RoLanda Wilkins is the national coordinator of the Birthing Project USA, its Sister Friend program and a national model for improving birth outcomes for African-American women. Working from a Birthing Project office in Midtown, one of 75 Birthing Projects across the United States, Wilkins helped to bring baby and personal-hygiene items and clothes to victims of Hurricane Katrina in September. Locally, the aid was collected by her employer, the Freedom Bound Center and the Sacramento Area Black Caucus, and Pastors for Peace organized the trip to the hurricane-affected region. A second aid trip is on tap for mid-December. To find out how you can help America’s hurricane victims, contact the Birthing Project USA at (916) 558-4809.
The federal government’s response to Hurricane Katrina was shamefully—some say criminally—negligent. Thousands of people, mainly blacks, were abandoned to their own devices on the streets of New Orleans. What motivated you to bring aid to the storm’s evacuees?
My motivation is my humanity. When I saw the images and heard the Katrina stories on the news via TV and the Internet, all I could see was myself, my family and my people.
Who did you travel with, and where was the humanitarian aid distributed?
Kathryn Hall-Trujillo, my boss, mentor and longtime community mother, and I flew on Southwest Airlines (which waived a shipping fee for the aid) from Sacramento into Little Rock, Ark. We took some of the aid to the Watershed Social Hospital/Watershed Birthing Project in Little Rock and to the Jackson-Hinds Comprehensive Health Center in Jackson, Miss. The rest went to the following cities: Jackson, Hattiesburg and Biloxi, Miss.; Baton Rouge, Lake Charles and Lafayette, La.; and Houston, Texas.
In September, there were 75,000 Katrina evacuees living in Arkansas, according to Hall-Trujillo. With whom did you meet, and what did you learn during your aid mission to that state and others in the region?
We met with grassroots community leaders from Curtis Muhammad’s Community Labor United Coalition (CLUC), the Malcolm X Grassroots Movement and United Artists for Peace. A young woman with the CLUC told us about children and teenagers who were separated from their family. Community women in Jackson came forward and took care of these children and teens to try and help them to locate their parents. To me, that is the spirit of motherhood and extended family. A family we met in a shelter told us about their fighting to stay together and continuing to live with pride and dignity in the face of Katrina and relief agencies that were treating them like they were nothing. Overall, people were helping each other and opening up their hearts, homes, churches and whatever they had to help. They were very grateful for all the kindness shown and given to them in their time of need.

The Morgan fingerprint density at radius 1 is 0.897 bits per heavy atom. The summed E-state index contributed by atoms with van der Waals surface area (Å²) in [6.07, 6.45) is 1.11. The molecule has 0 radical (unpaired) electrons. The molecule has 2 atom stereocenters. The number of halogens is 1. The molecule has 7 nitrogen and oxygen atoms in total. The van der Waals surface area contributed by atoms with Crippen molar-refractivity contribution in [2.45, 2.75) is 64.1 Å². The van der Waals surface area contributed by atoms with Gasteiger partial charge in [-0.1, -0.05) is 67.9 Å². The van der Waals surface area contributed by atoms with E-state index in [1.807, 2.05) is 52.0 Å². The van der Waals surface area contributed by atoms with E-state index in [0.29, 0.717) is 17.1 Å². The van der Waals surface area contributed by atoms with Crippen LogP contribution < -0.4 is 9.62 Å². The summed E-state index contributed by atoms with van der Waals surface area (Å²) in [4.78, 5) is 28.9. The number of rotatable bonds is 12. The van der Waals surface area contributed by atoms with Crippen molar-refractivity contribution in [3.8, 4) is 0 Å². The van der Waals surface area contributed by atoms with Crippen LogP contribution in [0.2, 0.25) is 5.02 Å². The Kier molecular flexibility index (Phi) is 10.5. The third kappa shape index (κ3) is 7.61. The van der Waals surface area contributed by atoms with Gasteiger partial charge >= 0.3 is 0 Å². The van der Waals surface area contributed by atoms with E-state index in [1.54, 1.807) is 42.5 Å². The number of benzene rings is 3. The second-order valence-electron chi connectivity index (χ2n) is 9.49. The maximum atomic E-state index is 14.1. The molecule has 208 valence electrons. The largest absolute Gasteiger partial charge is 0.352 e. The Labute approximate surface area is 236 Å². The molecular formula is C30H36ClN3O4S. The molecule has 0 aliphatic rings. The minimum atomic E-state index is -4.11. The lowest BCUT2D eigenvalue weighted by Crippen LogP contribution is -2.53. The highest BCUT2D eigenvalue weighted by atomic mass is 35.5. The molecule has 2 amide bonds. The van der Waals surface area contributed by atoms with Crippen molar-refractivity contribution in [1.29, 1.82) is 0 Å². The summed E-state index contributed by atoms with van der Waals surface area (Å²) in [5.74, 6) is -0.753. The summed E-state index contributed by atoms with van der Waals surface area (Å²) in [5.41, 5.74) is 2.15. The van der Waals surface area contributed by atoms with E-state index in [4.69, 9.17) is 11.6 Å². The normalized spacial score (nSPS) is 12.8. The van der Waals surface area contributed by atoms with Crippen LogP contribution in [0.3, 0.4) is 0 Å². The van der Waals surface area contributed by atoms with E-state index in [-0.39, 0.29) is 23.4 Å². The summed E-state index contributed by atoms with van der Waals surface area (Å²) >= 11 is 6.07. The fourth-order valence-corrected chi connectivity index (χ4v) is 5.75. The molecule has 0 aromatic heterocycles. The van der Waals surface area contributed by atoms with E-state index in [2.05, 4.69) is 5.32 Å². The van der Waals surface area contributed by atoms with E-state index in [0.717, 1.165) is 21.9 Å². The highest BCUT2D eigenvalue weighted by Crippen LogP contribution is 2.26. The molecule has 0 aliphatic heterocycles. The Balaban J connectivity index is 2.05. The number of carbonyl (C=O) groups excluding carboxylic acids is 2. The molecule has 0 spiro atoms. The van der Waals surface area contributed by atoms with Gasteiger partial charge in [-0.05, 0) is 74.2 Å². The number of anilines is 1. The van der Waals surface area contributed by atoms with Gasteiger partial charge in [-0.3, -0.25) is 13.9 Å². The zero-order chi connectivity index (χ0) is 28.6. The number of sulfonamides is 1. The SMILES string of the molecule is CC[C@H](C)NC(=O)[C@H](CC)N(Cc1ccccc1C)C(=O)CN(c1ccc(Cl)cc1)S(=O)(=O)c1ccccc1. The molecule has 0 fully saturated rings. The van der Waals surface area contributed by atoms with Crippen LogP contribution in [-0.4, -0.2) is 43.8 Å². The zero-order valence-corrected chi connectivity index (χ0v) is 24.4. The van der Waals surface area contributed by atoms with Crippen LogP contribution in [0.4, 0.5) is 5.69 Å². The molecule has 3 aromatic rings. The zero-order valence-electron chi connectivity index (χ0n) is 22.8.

Explain the challenges facing the storm victims who were reduced to seeking help from non-union Wal-Mart Stores Inc., which at least showed much more quickness than Uncle Sam did. What do the displaced folks you spoke with wish to be done?
Their struggle is over what they are going to do once things settle down and how they are going to get back on their feet and support their families in new places. They do not want to be forgotten or to be called refugees. The people want relief, to return and rebuild (their communities).
Tell us more about the December aid trip for the hurricane victims.
The trip is set for December 12-16, 2005. Birthing Project USA is taking seven women from California, Arizona and Illinois to bring more needed supplies to community-based organizations and clinics that are helping the storm evacuees. We are going to start off in Little Rock, Ark., then head to Jackson and Biloxi, Miss. We plan to not only bring needed supplies but to be of service, working in every city we deliver supplies. More humanitarian aid—baby items to new coats, shoes and boots for winter—is being collected again in Sacramento, plus in Phoenix and Chicago. We are also taking more personal-hygiene items, towels, slippers and other needed accessories.
What are your final thoughts on U.S. hurricane relief?
We help people in so-called Third World countries, and it is time we help people in our own country. You don’t have to go far.